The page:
Poem of the day

The Legacy
by John Donne (1572-1631)

When last I died, and, dear, I die
      As often as from thee I go,
      Though it be but an hour ago
—And lovers’ hours be full eternity—
I can remember yet, that I
      Something did say, and something did bestow;
Though I be dead, which sent me, I might be
Mine own executor, and legacy.

I heard me say, “Tell her anon,
      That myself,” that is you, not I,
      “Did kill me,” and when I felt me die,
I bid me send my heart, when I was gone;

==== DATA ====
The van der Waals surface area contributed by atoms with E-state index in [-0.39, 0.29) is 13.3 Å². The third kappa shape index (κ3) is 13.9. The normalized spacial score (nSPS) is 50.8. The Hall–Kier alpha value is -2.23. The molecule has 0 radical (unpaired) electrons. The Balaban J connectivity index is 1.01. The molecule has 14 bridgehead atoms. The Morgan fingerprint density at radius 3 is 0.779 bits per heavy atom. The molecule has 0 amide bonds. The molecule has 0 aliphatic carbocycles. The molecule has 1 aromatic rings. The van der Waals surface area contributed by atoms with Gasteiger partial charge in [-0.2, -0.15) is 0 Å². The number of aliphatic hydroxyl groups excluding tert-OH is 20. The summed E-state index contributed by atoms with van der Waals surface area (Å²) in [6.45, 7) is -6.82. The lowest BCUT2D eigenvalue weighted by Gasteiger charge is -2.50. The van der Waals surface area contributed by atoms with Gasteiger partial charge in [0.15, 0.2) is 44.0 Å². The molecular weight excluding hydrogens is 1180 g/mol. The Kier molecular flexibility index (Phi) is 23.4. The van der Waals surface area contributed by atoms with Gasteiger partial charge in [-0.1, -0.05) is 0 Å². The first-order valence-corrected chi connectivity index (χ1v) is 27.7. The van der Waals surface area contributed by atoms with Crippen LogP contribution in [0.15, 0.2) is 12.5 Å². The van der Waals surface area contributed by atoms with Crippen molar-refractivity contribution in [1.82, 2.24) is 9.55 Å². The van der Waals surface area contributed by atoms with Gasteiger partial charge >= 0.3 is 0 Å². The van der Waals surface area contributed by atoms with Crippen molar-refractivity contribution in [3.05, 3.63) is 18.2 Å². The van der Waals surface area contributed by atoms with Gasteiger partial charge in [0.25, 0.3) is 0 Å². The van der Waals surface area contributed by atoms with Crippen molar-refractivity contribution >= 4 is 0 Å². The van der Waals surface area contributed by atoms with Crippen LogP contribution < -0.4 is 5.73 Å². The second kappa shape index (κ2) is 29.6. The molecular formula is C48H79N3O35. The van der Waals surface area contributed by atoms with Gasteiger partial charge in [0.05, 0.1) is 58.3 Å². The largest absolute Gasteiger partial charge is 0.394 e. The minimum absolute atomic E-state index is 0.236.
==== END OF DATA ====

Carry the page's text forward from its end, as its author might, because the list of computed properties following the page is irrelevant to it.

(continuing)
But I alas! could there find none;
      When I had ripp’d, and search’d where hearts should lie,
It kill’d me again, that I who still was true
In life, in my last will should cozen you.

Yet I found something like a heart,
      But colours it, and corners had;
      It was not good, it was not bad,
It was entire to none, and few had part;
As good as could be made by art
      It seem’d, and therefore for our loss be sad.
I meant to send that heart instead of mine,
But O! no man could hold it, for ’twas thine.

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